In my last post, I talked about how our long-suffering grandparents (and great-grandparents) dug deep to offer comfort and hope to their erstwhile WWII enemies. But the second part of my reading that really made me pause were the words “sacrificial offering”.
I’m currently reading Virgil’s Aeneid, and have recently read Homer, Herodotus & Thucydides. Basically: I’m up on my ancient Greek history right now. These ancient texts offer a different context for some of the more contemporarily mysterious passages of the Bible, especially around sacrifices. Throughout the Aeneid, offerings are made or promised. The very best of livestock are repeatedly sacrificed on alters to various gods. (My favorite was a lily white sow suckling 30 lily white piglets which he sacrifices to Juno, which was totally a waste because she has it in for him. The sow was a combination augury-fulfillment and offering.) Somehow these seafaring travellers find the ability, time after time, to come up with appropriate livestock to offer to Apollo or Venus or their ancestors.
For us, today, sacrifices and offerings are both very abstract. I, for example, have sacrificed my consumption of candy this Lent. I sacrifice three hours a Sunday to worship the Lord (and hang out at coffee hour). An offering is a slip of paper with a few numbers written on it slid into a tasteful envelope with a scripture on it. These are my sacrifices and offerings.
The sacrifices and offerings of Jesus’ world, of that Mediterranean civilization, are far more concrete. When Jesus comes of age, his parents (poor folks, not like Aeneas), sacrifice two doves (Luke 2:24). These offerings are killed and eaten by others. Hard enough. But consider that livestock were not only today’s food, but tomorrow’s hope of food. Those 30 piglets killed with their mother represent forgone bacon and ham and pork tenderloin to people who were probably constantly hungry, and for whom meat was a profound experience. They are a waste – the finest of herd stock cut short and killed simultaneously in an age with limited ability to preserve meat. Their sacrifices consume capital – like us withdrawing from our 401K and paying the penalty.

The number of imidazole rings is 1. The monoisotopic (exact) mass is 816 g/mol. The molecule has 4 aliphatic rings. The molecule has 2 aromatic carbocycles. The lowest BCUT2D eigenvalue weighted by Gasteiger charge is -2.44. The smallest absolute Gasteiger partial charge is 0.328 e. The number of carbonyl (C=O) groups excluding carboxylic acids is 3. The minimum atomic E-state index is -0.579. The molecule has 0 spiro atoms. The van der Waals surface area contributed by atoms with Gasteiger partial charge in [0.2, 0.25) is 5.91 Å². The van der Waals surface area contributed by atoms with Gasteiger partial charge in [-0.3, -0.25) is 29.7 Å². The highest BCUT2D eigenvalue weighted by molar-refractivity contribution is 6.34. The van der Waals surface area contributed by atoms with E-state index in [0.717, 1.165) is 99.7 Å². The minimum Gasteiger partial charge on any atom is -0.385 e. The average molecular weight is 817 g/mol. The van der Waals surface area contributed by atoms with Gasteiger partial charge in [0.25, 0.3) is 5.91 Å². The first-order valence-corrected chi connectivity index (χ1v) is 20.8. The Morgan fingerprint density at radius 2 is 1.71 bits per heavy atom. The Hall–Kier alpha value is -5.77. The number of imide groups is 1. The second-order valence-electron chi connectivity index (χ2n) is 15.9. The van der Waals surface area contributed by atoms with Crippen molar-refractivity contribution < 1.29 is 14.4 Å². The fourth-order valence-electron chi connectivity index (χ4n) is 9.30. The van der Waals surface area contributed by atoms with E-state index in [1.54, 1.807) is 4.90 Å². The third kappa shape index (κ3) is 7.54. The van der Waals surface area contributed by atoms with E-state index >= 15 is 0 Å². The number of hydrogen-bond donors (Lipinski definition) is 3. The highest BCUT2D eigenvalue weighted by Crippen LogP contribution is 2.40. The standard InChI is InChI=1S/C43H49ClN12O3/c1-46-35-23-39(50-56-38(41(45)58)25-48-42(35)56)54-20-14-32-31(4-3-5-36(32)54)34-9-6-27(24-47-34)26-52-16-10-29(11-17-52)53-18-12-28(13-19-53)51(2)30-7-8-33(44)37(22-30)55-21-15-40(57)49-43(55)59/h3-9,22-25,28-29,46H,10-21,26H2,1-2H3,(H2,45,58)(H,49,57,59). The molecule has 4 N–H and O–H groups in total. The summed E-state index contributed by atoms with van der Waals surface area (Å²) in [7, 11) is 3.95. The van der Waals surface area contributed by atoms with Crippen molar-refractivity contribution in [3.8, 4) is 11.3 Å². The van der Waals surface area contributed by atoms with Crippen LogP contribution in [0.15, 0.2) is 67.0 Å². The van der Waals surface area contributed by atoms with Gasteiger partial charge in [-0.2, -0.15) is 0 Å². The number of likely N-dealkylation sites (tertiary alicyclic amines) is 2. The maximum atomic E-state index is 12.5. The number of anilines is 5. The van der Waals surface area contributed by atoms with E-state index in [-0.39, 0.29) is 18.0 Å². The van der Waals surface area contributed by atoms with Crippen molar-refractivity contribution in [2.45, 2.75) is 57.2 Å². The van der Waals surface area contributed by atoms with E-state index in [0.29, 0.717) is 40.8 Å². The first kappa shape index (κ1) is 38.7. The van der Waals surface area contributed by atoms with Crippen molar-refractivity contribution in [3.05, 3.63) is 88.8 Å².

I can’t help but think this idea of sacrificial offering carries over to that early “One Great Hour of Sharing”. Those folks were rebuilding a country and economy. They were finding capital to start businesses and families, to buy houses and maybe radios, tvs and cars. Their sacrificial offering, in the spirit of the ancient Mediterranean offerings, came at the cost of some prudence.
I look around and see a society where, increasingly, capital is the way to win and being labor is the way to lose. The work of your hands can earn little compared to the work of well-managed liquid assets. In that context, the sacrifice of capital is even harder than when you could just work to make it up.
In the Aeniad, the offerings and promises of offerings often swayed the gods to listen. They did remember them in their conferences together, and when deciding whether to interfere. They did listen when someone REALLY needed to make a spear-throw count. Without this context, and with 2000 years of cultural expectation behind me, it would be hard for me to hear and understand how radical my desert God and his carpenter son really are:
The sacrifices of God are a broken spirit; a broken and contrite heart, O God, you will not despise. (Psalm 51:17)
But Samuel replied: “Does the LORD delight in burnt offerings and sacrifices as much as in obeying the voice of the LORD? To obey is better than sacrifice, and to heed is better than the fat of rams. (1 Samuel 15:22)